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The Risk of Education: Discovering Our Ultimate Destiny

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This is an English translation of an Italian work first published in 1995. Based in Milan, Italy, Giussani heads the Communion and Liberation movement and is a council for the Congregation for the Clergy and the Pontifical Council for the Laity. He discusses education in terms of fundamental truths, in particular, the element of faith. It presents the argument that without This is an English translation of an Italian work first published in 1995. Based in Milan, Italy, Giussani heads the Communion and Liberation movement and is a council for the Congregation for the Clergy and the Pontifical Council for the Laity. He discusses education in terms of fundamental truths, in particular, the element of faith. It presents the argument that without the fundamental factors of tradition, the young person is merely a fragile leaf separated from its branch.


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This is an English translation of an Italian work first published in 1995. Based in Milan, Italy, Giussani heads the Communion and Liberation movement and is a council for the Congregation for the Clergy and the Pontifical Council for the Laity. He discusses education in terms of fundamental truths, in particular, the element of faith. It presents the argument that without This is an English translation of an Italian work first published in 1995. Based in Milan, Italy, Giussani heads the Communion and Liberation movement and is a council for the Congregation for the Clergy and the Pontifical Council for the Laity. He discusses education in terms of fundamental truths, in particular, the element of faith. It presents the argument that without the fundamental factors of tradition, the young person is merely a fragile leaf separated from its branch.

30 review for The Risk of Education: Discovering Our Ultimate Destiny

  1. 5 out of 5

    Teallia Gorman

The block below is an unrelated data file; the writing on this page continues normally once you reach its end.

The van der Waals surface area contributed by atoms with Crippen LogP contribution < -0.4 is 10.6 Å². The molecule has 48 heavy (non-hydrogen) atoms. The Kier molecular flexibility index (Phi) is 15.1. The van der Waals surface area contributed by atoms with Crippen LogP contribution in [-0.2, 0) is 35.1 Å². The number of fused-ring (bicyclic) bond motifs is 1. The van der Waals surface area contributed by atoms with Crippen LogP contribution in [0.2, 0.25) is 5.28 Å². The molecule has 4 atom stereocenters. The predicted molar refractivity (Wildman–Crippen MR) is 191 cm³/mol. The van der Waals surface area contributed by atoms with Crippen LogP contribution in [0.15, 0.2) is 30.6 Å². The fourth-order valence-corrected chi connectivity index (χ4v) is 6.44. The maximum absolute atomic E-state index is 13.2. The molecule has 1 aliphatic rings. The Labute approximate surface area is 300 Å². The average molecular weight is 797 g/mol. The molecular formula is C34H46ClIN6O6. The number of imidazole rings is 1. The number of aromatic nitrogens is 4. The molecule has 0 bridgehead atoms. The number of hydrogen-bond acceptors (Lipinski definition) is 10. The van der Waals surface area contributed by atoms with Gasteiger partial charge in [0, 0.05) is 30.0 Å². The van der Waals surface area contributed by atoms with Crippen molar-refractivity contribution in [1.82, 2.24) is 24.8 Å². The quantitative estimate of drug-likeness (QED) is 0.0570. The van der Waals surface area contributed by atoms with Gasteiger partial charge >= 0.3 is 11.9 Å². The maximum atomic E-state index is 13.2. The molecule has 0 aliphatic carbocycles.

“He who looks at the characters [letters] in a book but doesn’t know their meaning, what they refer to, will praise the book with his eyes, but his spirit will not understand. But someone who can read will praise this work of art and also understand its meaning, for he will not only be to see, like everyone else, but will also be able to read. And only someone who has learned how to read can do so…” Augustine …Faith had to be presented as potentially capable of improving, enlightening, and enhanc “He who looks at the characters [letters] in a book but doesn’t know their meaning, what they refer to, will praise the book with his eyes, but his spirit will not understand. But someone who can read will praise this work of art and also understand its meaning, for he will not only be to see, like everyone else, but will also be able to read. And only someone who has learned how to read can do so…” Augustine …Faith had to be presented as potentially capable of improving, enlightening, and enhancing authentic human values. The second element was practical, in that the contents of faith had to be tested in action. Rational evidence could lead to faith only from within the experience of human need; and further, this need must be confronted from within a lived Christian reality, an involvement that would treat Christianity as a social, communal event. In short, we are at the mercy of the quicksands of freedom.

  2. 4 out of 5

    Elizabeth Barreca

    This was one of my favorite books this year. I might update the cover, but I thought it was highly relevant to education and really enjoyed the flocknote group I was in for it. It was a great group all in all.

  3. 5 out of 5

    Adam